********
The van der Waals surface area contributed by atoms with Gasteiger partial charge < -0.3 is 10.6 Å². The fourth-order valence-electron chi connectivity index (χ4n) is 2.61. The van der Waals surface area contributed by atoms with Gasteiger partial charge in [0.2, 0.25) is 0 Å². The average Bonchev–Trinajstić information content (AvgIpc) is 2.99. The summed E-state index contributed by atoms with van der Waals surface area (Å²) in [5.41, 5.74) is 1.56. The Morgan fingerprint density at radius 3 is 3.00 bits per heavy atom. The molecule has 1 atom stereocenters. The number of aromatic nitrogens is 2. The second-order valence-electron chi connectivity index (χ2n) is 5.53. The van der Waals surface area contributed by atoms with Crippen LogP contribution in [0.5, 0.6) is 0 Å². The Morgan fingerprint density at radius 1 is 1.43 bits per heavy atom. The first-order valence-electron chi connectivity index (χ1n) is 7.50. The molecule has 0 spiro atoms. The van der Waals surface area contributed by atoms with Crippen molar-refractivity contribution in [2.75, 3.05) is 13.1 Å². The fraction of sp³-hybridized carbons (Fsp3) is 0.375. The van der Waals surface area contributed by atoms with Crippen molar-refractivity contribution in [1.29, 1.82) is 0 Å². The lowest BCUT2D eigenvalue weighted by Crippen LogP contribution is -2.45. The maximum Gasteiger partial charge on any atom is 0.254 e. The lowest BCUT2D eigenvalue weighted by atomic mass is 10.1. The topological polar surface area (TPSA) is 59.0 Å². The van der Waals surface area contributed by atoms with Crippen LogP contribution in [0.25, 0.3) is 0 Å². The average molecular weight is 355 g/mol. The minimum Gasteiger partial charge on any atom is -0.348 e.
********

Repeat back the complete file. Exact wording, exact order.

The van der Waals surface area contributed by atoms with Gasteiger partial charge < -0.3 is 10.6 Å². The fourth-order valence-electron chi connectivity index (χ4n) is 2.61. The van der Waals surface area contributed by atoms with Gasteiger partial charge in [0.2, 0.25) is 0 Å². The average Bonchev–Trinajstić information content (AvgIpc) is 2.99. The summed E-state index contributed by atoms with van der Waals surface area (Å²) in [5.41, 5.74) is 1.56. The Morgan fingerprint density at radius 3 is 3.00 bits per heavy atom. The molecule has 1 atom stereocenters. The number of aromatic nitrogens is 2. The second-order valence-electron chi connectivity index (χ2n) is 5.53. The van der Waals surface area contributed by atoms with Crippen LogP contribution in [0.5, 0.6) is 0 Å². The Morgan fingerprint density at radius 1 is 1.43 bits per heavy atom. The first-order valence-electron chi connectivity index (χ1n) is 7.50. The molecule has 0 spiro atoms. The van der Waals surface area contributed by atoms with Crippen molar-refractivity contribution in [2.75, 3.05) is 13.1 Å². The fraction of sp³-hybridized carbons (Fsp3) is 0.375. The van der Waals surface area contributed by atoms with Crippen molar-refractivity contribution in [1.29, 1.82) is 0 Å². The lowest BCUT2D eigenvalue weighted by Crippen LogP contribution is -2.45. The maximum Gasteiger partial charge on any atom is 0.254 e. The lowest BCUT2D eigenvalue weighted by atomic mass is 10.1. The topological polar surface area (TPSA) is 59.0 Å². The van der Waals surface area contributed by atoms with Crippen LogP contribution in [0.25, 0.3) is 0 Å². The average molecular weight is 355 g/mol. The minimum Gasteiger partial charge on any atom is -0.348 e.